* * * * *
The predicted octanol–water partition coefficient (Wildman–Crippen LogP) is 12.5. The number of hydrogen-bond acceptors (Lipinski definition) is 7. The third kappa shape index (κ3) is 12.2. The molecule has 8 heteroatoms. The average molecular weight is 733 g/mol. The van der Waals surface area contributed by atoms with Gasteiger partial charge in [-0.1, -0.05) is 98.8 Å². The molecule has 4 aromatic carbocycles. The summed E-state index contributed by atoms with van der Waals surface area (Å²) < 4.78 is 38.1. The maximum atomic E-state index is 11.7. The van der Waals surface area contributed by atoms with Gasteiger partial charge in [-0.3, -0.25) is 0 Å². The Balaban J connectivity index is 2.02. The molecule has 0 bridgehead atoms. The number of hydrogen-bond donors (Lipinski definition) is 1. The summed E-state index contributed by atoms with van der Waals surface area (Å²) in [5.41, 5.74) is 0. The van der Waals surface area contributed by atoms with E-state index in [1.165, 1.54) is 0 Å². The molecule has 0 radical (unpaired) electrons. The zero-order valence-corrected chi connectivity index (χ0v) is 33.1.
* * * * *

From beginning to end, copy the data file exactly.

The predicted octanol–water partition coefficient (Wildman–Crippen LogP) is 12.5. The number of hydrogen-bond acceptors (Lipinski definition) is 7. The third kappa shape index (κ3) is 12.2. The molecule has 8 heteroatoms. The average molecular weight is 733 g/mol. The van der Waals surface area contributed by atoms with Gasteiger partial charge in [-0.1, -0.05) is 98.8 Å². The molecule has 4 aromatic carbocycles. The summed E-state index contributed by atoms with van der Waals surface area (Å²) < 4.78 is 38.1. The maximum atomic E-state index is 11.7. The van der Waals surface area contributed by atoms with Gasteiger partial charge in [-0.3, -0.25) is 0 Å². The Balaban J connectivity index is 2.02. The molecule has 0 bridgehead atoms. The number of hydrogen-bond donors (Lipinski definition) is 1. The summed E-state index contributed by atoms with van der Waals surface area (Å²) in [5.41, 5.74) is 0. The van der Waals surface area contributed by atoms with E-state index in [1.165, 1.54) is 0 Å². The molecule has 0 radical (unpaired) electrons. The zero-order valence-corrected chi connectivity index (χ0v) is 33.1.